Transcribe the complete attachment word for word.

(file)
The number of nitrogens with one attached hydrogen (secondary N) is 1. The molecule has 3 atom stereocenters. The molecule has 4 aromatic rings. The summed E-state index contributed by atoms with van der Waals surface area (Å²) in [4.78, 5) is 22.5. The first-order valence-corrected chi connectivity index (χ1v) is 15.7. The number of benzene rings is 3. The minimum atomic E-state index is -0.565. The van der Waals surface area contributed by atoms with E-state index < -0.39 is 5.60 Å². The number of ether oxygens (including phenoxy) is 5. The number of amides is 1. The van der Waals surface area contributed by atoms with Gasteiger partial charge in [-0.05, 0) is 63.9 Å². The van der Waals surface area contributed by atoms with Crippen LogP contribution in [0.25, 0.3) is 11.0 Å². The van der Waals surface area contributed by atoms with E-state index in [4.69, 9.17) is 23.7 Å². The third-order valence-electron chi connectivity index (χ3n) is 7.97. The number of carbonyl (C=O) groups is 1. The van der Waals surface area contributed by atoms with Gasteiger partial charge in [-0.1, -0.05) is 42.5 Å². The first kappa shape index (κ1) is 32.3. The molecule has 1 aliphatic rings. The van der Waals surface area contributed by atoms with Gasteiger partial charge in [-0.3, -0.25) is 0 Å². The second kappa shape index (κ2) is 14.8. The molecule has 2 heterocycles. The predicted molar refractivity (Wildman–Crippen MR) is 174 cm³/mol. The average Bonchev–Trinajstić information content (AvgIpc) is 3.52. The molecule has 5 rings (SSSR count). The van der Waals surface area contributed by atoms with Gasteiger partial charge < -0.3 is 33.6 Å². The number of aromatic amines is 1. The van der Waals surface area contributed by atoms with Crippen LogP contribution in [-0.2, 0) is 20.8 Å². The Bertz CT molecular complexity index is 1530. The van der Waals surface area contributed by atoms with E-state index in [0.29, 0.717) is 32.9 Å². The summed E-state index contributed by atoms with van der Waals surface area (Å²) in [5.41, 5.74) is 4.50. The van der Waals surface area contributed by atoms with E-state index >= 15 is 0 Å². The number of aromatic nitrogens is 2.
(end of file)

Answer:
The number of nitrogens with one attached hydrogen (secondary N) is 1. The molecule has 3 atom stereocenters. The molecule has 4 aromatic rings. The summed E-state index contributed by atoms with van der Waals surface area (Å²) in [4.78, 5) is 22.5. The first-order valence-corrected chi connectivity index (χ1v) is 15.7. The number of benzene rings is 3. The minimum atomic E-state index is -0.565. The van der Waals surface area contributed by atoms with E-state index < -0.39 is 5.60 Å². The number of ether oxygens (including phenoxy) is 5. The number of amides is 1. The van der Waals surface area contributed by atoms with Gasteiger partial charge in [-0.05, 0) is 63.9 Å². The van der Waals surface area contributed by atoms with Crippen LogP contribution in [0.25, 0.3) is 11.0 Å². The van der Waals surface area contributed by atoms with E-state index in [4.69, 9.17) is 23.7 Å². The third-order valence-electron chi connectivity index (χ3n) is 7.97. The number of carbonyl (C=O) groups is 1. The van der Waals surface area contributed by atoms with Gasteiger partial charge in [-0.1, -0.05) is 42.5 Å². The first kappa shape index (κ1) is 32.3. The molecule has 1 aliphatic rings. The van der Waals surface area contributed by atoms with Gasteiger partial charge in [-0.3, -0.25) is 0 Å². The second kappa shape index (κ2) is 14.8. The molecule has 2 heterocycles. The predicted molar refractivity (Wildman–Crippen MR) is 174 cm³/mol. The average Bonchev–Trinajstić information content (AvgIpc) is 3.52. The molecule has 5 rings (SSSR count). The van der Waals surface area contributed by atoms with Gasteiger partial charge < -0.3 is 33.6 Å². The number of aromatic amines is 1. The van der Waals surface area contributed by atoms with Crippen LogP contribution in [-0.2, 0) is 20.8 Å². The Bertz CT molecular complexity index is 1530. The van der Waals surface area contributed by atoms with E-state index in [0.29, 0.717) is 32.9 Å². The summed E-state index contributed by atoms with van der Waals surface area (Å²) in [5.41, 5.74) is 4.50. The van der Waals surface area contributed by atoms with E-state index >= 15 is 0 Å². The number of aromatic nitrogens is 2.